The commercial fishery is just getting underway. This year’s sockeye forecast is above average at almost 49 million fish. Heading into the summer, biologists are concerned about another species -- kings. Tim Sands is the Area Management Biologist for the west side of the bay, and he says it's still too early to tell how the run will turn out, but subsistence fishing hasn’t picked up yet.
“Not a lot of people are catching kings in subsistence nets, and that’s very concerning," he said. "We don’t think once we do apportion our counts up at the sonar camp that we’ll have many kings that have gone by. Now we haven't had any real wind to move kings around. So I’m hoping that the forecast comes through and it blows really hard tomorrow, and hopefully that’ll push some kings through the district.”
In 2019, the Nushagak River did not meet the lower goal range of 55,000 -- it totalled out at about 40,000 kings, about half of the inriver goal of 95,000. Fish and Game says it will manage the Nushagak District more conservatively this season in order to reach the escapement goal for kings.
In news on land, visits to the Fish and Game office in Dillingham may be longer than expected this year. Only two people at a time are allowed into the building. Sands is encouraging all people seeking assistance to check online for help before coming to the office.
“We’ve got a pretty good response. People are getting their subsistence permits by email. You can't get them online, but you can get them by email, and email email@example.com. She’ll send you the form, you can fill it out. Keep it all on your phone, you never have to print it out. So that’s really helpful I think for people," Sands said.
Subsistence fishing in the Igushik Section of the Nushagak District closed at 4:00 a.m. this morning. The remainder of the commercial fishing district and Dillingham beaches remain open to subsistence, and subsistence is also open during commercial fishing openings.
Commercial fishing is open to set netters in the Igushik Section only 9:30 a.m. until 5:30 p.m. Tuesday, June 16, and from 10:00 a.m. until 6:00 p.m. Wednesday, June 17.
Permit holders have to fill out District Registration Cards and file them with Fish and Game before they begin commercial fishing.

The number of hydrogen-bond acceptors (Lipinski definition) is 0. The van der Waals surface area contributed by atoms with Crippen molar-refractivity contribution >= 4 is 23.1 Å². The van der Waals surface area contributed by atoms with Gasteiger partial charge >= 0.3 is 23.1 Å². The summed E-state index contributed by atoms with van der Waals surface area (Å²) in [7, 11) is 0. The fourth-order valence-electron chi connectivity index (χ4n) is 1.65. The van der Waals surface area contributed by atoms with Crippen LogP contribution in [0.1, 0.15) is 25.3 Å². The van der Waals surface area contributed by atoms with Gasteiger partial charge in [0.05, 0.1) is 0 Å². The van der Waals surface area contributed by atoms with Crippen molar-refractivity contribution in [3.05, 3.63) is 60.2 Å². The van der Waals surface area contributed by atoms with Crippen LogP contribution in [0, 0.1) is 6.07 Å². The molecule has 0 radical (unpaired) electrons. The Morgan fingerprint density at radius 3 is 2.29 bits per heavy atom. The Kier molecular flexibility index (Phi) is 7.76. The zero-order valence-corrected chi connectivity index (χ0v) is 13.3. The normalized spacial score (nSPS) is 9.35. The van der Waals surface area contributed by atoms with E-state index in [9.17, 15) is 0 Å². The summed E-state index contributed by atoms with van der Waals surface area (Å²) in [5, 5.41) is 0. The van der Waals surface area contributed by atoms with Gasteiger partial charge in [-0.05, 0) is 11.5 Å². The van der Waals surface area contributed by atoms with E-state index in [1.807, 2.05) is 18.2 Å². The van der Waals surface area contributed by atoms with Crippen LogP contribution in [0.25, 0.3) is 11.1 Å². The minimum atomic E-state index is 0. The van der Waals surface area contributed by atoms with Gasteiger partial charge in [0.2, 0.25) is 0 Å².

Informational updates and announcements are available by calling our recorded message line at 842-5226.
The comings and goings of fishermen and boats in the Bristol Bay Borough will be severely restricted this summer to mitigate the possible spread of COVID-19. KDLG’s Sage Smiley read through some of the processors’ plans to break down how this season will look.
The Dillingham boat harbor is not doing business as usual this summer, either. Around 500 boats come in and out of the harbor throughout the fishing season for repairs or to take breaks between fishing openers.
But a new set of safety rules changes that. They’re aimed at reducing contact between people in an effort to avoid an outbreak of COVID-19. Fishermen can’t stay in the harbor or use the floats, docks or bulkheads for more than a couple hours at a time, and they have to ask for permission from the harbor master to use the facilities. If someone needs to extend their stay for repair work, they have to bring their boat out of the water and move it to the boat yard or another work area.
The Coast Guard is back in Bristol Bay to perform dockside examinations for the fishing fleet. But it’s taking extra precautions due to the COVID-19 pandemic.
Playing us out is the annual Blessing of the Fleet. It’s a bit different than the usual blessing due to COVID-19 concerns, but Mike Davis, Deedee Bennis, Gregg Marxmiller, Bernina Venua and Pastor Luisa Hanson hosted the intimate blessing on the shore of Kananak Beach.
If there is a name you didn’t hear, that number is 907-843-1275 or you can email firstname.lastname@example.org.
Correction: The lower escapement goal for kings in the Nushagak River in 2018 was 55,000, not 95,000 as originally reported. 95,000 was the inriver escapement goal, and the range was 55,000 - 120,000.